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In the van der Waals eqn. for real gases the coefficients a and b are used in the respective correction terms of pressure and volume wrt to ideal gas eqn.

Is the value of the van der Waals coefficients dependent or independent of the absolute temperature or not?

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    $\begingroup$ The "formal" constants are just that - constants. However one could certainly have a table of $a$ and $b$ values for different ranges of temperature and pressure. See wikipedia article real gas for other equations. en.wikipedia.org/wiki/Real_gas $\endgroup$ – MaxW Oct 10 '16 at 20:11
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The constants a and b in the Van der Waals equation are supposed to be independent of temperature. But it is important to remember that, even though the Van der Waals equation does a better job of approximating the behavior of real gases than the ideal gas law (over a larger range of parameter values), it too is just approximation that applies only over a limited range of values for the parameters.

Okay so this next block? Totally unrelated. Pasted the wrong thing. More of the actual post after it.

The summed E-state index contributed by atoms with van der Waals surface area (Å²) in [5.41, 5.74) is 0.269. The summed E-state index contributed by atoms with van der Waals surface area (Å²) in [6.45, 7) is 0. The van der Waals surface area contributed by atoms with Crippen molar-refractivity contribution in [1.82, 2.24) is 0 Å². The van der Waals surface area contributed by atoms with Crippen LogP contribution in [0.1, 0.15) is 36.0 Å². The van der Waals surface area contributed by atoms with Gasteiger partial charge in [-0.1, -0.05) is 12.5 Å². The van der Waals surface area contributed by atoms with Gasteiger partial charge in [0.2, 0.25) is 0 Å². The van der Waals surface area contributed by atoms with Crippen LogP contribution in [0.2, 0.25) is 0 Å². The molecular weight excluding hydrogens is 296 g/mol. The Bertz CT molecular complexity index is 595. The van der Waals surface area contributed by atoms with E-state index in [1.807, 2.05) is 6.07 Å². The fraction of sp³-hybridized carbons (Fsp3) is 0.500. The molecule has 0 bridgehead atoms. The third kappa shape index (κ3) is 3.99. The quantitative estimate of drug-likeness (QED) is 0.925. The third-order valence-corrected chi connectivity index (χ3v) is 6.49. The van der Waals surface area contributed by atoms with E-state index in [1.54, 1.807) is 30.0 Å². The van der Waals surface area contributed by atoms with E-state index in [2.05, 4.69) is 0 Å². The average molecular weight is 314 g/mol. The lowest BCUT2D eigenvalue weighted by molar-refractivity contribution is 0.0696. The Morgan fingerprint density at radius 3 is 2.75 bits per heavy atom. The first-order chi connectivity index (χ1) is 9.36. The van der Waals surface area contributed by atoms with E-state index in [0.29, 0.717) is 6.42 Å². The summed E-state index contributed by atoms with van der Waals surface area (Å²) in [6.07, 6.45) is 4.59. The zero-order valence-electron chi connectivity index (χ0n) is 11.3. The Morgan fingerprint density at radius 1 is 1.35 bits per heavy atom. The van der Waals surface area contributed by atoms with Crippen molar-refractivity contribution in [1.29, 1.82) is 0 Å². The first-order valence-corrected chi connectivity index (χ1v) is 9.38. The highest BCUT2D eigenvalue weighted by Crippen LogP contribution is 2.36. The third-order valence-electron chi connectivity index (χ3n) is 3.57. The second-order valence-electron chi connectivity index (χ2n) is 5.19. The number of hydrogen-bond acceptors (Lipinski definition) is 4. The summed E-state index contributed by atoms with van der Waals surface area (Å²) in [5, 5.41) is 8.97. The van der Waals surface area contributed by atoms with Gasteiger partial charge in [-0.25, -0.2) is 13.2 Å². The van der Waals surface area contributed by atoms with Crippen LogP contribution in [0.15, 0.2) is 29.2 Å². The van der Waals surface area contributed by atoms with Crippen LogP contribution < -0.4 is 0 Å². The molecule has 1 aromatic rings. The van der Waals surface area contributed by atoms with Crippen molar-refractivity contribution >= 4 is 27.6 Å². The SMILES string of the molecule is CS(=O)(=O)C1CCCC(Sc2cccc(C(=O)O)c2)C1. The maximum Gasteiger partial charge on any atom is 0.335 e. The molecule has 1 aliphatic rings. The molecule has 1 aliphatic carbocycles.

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The van der waals constant can be directly obtained from the critical temperature and pressure. We have,

${a = \frac{27 R^2 T_c^2} {64 P_c}}$

${b = \frac{R T_c }{ 8 P_c}}$

Since, $T_c$ and $P_c$ are constants, we can conclude that the van der waals constants are really "constants."

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